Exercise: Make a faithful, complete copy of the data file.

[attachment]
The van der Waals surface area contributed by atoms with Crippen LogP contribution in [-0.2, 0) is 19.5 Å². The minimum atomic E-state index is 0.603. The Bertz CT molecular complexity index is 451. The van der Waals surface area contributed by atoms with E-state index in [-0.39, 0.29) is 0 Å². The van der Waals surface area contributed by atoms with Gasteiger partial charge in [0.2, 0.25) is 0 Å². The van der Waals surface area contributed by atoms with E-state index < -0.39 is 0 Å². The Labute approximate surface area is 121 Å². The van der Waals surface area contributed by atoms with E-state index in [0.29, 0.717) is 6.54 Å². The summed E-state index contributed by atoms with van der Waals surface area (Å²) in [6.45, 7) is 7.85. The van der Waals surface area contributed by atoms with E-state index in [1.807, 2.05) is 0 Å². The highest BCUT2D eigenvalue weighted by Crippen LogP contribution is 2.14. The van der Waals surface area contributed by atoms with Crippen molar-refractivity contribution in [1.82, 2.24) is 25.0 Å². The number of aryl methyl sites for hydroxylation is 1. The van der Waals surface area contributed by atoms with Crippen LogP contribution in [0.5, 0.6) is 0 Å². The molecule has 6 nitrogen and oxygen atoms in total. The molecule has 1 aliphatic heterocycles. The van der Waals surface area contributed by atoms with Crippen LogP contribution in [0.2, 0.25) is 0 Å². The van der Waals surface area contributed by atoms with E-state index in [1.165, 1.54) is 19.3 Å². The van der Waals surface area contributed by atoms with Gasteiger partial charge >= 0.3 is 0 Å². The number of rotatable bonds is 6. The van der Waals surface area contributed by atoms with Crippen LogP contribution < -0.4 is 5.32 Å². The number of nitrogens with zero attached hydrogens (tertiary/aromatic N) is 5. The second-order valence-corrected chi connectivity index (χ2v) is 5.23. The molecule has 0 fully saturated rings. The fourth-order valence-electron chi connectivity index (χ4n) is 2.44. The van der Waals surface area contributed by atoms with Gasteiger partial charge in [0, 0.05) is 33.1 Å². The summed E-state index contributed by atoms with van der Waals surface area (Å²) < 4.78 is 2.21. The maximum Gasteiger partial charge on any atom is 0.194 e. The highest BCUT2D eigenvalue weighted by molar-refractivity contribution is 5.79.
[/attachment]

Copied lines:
The van der Waals surface area contributed by atoms with Crippen LogP contribution in [-0.2, 0) is 19.5 Å². The minimum atomic E-state index is 0.603. The Bertz CT molecular complexity index is 451. The van der Waals surface area contributed by atoms with E-state index in [-0.39, 0.29) is 0 Å². The van der Waals surface area contributed by atoms with Gasteiger partial charge in [0.2, 0.25) is 0 Å². The van der Waals surface area contributed by atoms with E-state index < -0.39 is 0 Å². The Labute approximate surface area is 121 Å². The van der Waals surface area contributed by atoms with E-state index in [0.29, 0.717) is 6.54 Å². The summed E-state index contributed by atoms with van der Waals surface area (Å²) in [6.45, 7) is 7.85. The van der Waals surface area contributed by atoms with E-state index in [1.807, 2.05) is 0 Å². The highest BCUT2D eigenvalue weighted by Crippen LogP contribution is 2.14. The van der Waals surface area contributed by atoms with Crippen molar-refractivity contribution in [1.82, 2.24) is 25.0 Å². The number of aryl methyl sites for hydroxylation is 1. The van der Waals surface area contributed by atoms with Crippen LogP contribution in [0.5, 0.6) is 0 Å². The molecule has 6 nitrogen and oxygen atoms in total. The molecule has 1 aliphatic heterocycles. The van der Waals surface area contributed by atoms with Crippen LogP contribution in [0.2, 0.25) is 0 Å². The van der Waals surface area contributed by atoms with E-state index in [1.165, 1.54) is 19.3 Å². The van der Waals surface area contributed by atoms with Gasteiger partial charge >= 0.3 is 0 Å². The number of rotatable bonds is 6. The van der Waals surface area contributed by atoms with Crippen LogP contribution < -0.4 is 5.32 Å². The number of nitrogens with zero attached hydrogens (tertiary/aromatic N) is 5. The second-order valence-corrected chi connectivity index (χ2v) is 5.23. The molecule has 0 fully saturated rings. The fourth-order valence-electron chi connectivity index (χ4n) is 2.44. The van der Waals surface area contributed by atoms with Gasteiger partial charge in [0, 0.05) is 33.1 Å². The summed E-state index contributed by atoms with van der Waals surface area (Å²) < 4.78 is 2.21. The maximum Gasteiger partial charge on any atom is 0.194 e. The highest BCUT2D eigenvalue weighted by molar-refractivity contribution is 5.79.